Watch the full story:

Amazon is giving back by fulfilling hundreds of AmazonSmile Charity Lists, and donating essential pantry and food items to help organizations like Bread for the City provide to those disproportionately impacted this year.

Visit AmazonSmile Charity Lists to donate directly to a local charity in your community, or simply shop smile.amazon.com and Amazon will donate a portion of the purchase price of eligible products to your charity of choice.
Anne Owens and Luke Redito / Wikimedia Commons
True

When Madeline Swegle was a little girl growing up in Burke, VA, she loved watching the Blue Angels zip through the sky. Her family went to see the display every time it was in town, and it was her parents' encouragement to pursue her dreams that led her to the U.S. Naval Academy in 2017.

Before beginning the intense three-year training required to become a tactical air (TACAIR) pilot, Swegle had never been in an aircraft before; piloting was simply something she was interested in. It turns out she's got a gift for it—and not only is she skilled, she finds the "exhilaration to be unmatched."

"I'm excited to have this opportunity to work harder and fly high performance jet aircraft in the fleet," Swegle said in a statement released by the Navy. "It would've been nice to see someone who looked like me in this role; I never intended to be the first. I hope it's encouraging to other people."

As Swegle's story shows, representation and equality matter. And the responsibility to advance equality for all people - especially Black Americans facing racism - falls on individuals, organizations, businesses, and governmental leadership. This clear need for equality is why P&G established the Take On Race Fund to fight for justice, advance economic opportunity, enable greater access to education and health care, and make our communities more equitable. The funds raised go directly into organizations like NAACP Legal Defense and Education Fund, YWCA Stand Against Racism and the United Negro College Fund, helping to level the playing field.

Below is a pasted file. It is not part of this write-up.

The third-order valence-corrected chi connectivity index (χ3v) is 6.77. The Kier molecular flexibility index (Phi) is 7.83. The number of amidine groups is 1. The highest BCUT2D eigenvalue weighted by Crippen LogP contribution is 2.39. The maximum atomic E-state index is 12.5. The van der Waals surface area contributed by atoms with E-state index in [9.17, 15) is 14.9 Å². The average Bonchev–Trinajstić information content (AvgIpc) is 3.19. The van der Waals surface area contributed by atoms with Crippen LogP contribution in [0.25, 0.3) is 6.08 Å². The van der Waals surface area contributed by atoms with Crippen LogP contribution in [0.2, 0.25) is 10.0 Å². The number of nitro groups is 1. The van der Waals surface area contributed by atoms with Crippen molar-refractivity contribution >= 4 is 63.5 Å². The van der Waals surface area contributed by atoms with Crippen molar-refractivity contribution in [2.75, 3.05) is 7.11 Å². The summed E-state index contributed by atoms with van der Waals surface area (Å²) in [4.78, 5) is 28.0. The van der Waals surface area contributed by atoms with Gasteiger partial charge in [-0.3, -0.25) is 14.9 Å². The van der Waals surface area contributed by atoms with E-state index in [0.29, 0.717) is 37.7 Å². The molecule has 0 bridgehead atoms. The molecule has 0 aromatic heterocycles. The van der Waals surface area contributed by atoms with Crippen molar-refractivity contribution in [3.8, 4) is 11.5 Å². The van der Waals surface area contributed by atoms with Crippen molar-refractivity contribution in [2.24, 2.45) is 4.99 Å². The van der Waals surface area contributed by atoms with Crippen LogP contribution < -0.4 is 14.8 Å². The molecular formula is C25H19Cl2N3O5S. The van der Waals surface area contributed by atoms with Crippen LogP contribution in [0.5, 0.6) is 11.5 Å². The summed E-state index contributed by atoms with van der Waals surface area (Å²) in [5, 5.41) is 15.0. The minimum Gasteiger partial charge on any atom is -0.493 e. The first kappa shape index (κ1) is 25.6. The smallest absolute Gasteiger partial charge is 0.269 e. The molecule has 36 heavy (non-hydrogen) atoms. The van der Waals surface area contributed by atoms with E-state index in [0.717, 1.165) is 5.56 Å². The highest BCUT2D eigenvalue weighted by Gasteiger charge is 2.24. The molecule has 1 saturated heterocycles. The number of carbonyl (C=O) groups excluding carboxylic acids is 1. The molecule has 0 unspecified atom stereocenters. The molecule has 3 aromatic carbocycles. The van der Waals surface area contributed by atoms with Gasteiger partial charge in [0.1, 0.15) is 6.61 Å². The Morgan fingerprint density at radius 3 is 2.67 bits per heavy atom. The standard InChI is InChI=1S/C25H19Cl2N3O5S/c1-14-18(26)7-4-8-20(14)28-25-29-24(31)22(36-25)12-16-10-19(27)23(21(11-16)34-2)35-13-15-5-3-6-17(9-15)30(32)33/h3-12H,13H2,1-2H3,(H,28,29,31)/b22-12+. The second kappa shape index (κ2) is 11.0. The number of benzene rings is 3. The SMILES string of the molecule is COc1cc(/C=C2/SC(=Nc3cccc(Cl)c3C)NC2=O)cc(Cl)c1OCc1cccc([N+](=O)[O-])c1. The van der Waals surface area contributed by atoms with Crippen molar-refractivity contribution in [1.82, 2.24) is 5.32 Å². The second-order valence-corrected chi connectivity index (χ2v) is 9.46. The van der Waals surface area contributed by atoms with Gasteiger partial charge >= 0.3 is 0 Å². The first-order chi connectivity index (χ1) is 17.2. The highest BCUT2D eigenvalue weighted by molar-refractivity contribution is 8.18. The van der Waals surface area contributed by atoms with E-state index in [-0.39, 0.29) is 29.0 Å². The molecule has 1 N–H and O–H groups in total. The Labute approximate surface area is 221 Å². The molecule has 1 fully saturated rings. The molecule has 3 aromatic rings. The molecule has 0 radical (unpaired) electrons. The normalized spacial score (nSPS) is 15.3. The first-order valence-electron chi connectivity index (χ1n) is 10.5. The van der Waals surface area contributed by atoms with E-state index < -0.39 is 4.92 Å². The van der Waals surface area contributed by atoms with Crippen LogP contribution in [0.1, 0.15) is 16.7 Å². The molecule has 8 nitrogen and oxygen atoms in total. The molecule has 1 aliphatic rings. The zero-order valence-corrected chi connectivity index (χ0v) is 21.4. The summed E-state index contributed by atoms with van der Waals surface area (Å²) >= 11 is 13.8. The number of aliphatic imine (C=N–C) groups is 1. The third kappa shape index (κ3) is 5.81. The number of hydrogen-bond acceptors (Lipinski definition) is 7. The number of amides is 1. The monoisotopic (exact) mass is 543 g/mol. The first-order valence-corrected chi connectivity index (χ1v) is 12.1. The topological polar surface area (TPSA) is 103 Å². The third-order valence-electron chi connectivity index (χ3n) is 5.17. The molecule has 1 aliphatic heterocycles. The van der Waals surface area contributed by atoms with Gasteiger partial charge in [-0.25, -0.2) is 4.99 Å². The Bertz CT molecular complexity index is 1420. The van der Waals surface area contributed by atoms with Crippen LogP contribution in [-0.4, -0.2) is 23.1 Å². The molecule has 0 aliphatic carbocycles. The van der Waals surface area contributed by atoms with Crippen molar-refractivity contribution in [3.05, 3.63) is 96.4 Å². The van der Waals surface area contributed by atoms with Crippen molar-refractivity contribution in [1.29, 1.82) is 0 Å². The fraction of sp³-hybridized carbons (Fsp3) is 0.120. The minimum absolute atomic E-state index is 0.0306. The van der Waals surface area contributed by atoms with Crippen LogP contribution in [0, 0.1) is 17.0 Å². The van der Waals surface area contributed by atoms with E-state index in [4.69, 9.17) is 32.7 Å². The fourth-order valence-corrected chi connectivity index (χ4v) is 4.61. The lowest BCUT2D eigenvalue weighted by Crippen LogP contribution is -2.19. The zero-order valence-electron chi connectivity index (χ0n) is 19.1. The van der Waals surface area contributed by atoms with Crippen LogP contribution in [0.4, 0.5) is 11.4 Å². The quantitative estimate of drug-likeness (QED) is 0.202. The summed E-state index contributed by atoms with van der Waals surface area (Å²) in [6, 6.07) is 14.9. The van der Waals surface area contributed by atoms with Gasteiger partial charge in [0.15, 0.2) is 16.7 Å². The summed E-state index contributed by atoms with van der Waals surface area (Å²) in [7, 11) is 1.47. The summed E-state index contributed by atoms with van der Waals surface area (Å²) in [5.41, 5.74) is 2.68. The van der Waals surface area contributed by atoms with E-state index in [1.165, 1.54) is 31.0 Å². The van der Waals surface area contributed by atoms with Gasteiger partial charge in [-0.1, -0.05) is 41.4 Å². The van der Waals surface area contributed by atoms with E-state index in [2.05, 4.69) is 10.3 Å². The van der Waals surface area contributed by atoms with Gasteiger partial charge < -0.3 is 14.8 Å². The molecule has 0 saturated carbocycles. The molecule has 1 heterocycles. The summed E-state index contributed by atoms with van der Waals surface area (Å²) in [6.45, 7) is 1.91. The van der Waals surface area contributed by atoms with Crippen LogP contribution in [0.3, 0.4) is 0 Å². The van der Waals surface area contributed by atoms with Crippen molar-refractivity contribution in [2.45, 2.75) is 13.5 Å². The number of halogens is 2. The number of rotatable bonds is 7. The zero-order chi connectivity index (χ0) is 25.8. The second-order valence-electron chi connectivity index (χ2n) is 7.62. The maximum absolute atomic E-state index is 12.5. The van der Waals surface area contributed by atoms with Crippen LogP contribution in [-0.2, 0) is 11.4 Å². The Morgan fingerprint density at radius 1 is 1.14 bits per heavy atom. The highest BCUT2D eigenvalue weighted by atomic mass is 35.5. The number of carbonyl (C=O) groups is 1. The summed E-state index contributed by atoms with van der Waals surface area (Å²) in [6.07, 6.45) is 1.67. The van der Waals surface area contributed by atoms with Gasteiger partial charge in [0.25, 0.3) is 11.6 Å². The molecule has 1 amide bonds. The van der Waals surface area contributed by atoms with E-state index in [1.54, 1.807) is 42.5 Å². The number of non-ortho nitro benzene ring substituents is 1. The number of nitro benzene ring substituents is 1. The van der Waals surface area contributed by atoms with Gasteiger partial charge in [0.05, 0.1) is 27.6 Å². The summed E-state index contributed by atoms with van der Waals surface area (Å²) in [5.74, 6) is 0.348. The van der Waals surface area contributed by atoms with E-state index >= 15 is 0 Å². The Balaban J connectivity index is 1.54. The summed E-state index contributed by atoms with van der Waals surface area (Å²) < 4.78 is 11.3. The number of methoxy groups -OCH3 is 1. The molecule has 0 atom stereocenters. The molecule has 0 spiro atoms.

Keep Reading Show less

Do you know that guy who has never had an issue with his TV/internet provider? Neither do I. If you claim you have never had issues with your bill going up without warning, then you are either lying or you own the cable company. Jake Lawson apparently does not own a cable company, and was prepared to communicate his frustrations regarding his bill in a most creative way.

First off, Jake understands what everyone should realize. The customer service representative doesn't own the cable company either, so yelling at someone who is just trying to make a living like all of us is not the answer. Their job is hard enough as it is so give them a break. Jake gave them more than a break. He gave them a song.


Keep Reading Show less